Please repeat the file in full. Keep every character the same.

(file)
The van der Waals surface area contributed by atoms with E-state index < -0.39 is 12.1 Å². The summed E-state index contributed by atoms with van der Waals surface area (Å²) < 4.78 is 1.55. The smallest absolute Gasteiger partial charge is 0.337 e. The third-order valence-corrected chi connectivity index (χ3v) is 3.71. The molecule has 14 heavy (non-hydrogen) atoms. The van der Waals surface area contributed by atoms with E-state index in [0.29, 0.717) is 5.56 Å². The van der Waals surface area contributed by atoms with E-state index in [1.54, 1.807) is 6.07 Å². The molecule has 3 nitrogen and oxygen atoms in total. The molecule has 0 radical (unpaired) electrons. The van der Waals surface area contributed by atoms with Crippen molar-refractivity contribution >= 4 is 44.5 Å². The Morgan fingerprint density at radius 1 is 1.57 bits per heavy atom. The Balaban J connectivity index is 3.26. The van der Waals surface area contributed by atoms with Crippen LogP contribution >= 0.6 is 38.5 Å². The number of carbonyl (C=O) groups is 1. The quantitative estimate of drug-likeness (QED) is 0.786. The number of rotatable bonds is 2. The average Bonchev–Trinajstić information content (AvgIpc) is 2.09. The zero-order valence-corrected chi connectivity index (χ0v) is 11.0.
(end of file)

The van der Waals surface area contributed by atoms with E-state index < -0.39 is 12.1 Å². The summed E-state index contributed by atoms with van der Waals surface area (Å²) < 4.78 is 1.55. The smallest absolute Gasteiger partial charge is 0.337 e. The third-order valence-corrected chi connectivity index (χ3v) is 3.71. The molecule has 14 heavy (non-hydrogen) atoms. The van der Waals surface area contributed by atoms with E-state index in [0.29, 0.717) is 5.56 Å². The van der Waals surface area contributed by atoms with E-state index in [1.54, 1.807) is 6.07 Å². The molecule has 3 nitrogen and oxygen atoms in total. The molecule has 0 radical (unpaired) electrons. The van der Waals surface area contributed by atoms with Crippen molar-refractivity contribution >= 4 is 44.5 Å². The Morgan fingerprint density at radius 1 is 1.57 bits per heavy atom. The Balaban J connectivity index is 3.26. The van der Waals surface area contributed by atoms with Crippen LogP contribution >= 0.6 is 38.5 Å². The number of carbonyl (C=O) groups is 1. The quantitative estimate of drug-likeness (QED) is 0.786. The number of rotatable bonds is 2. The average Bonchev–Trinajstić information content (AvgIpc) is 2.09. The zero-order valence-corrected chi connectivity index (χ0v) is 11.0.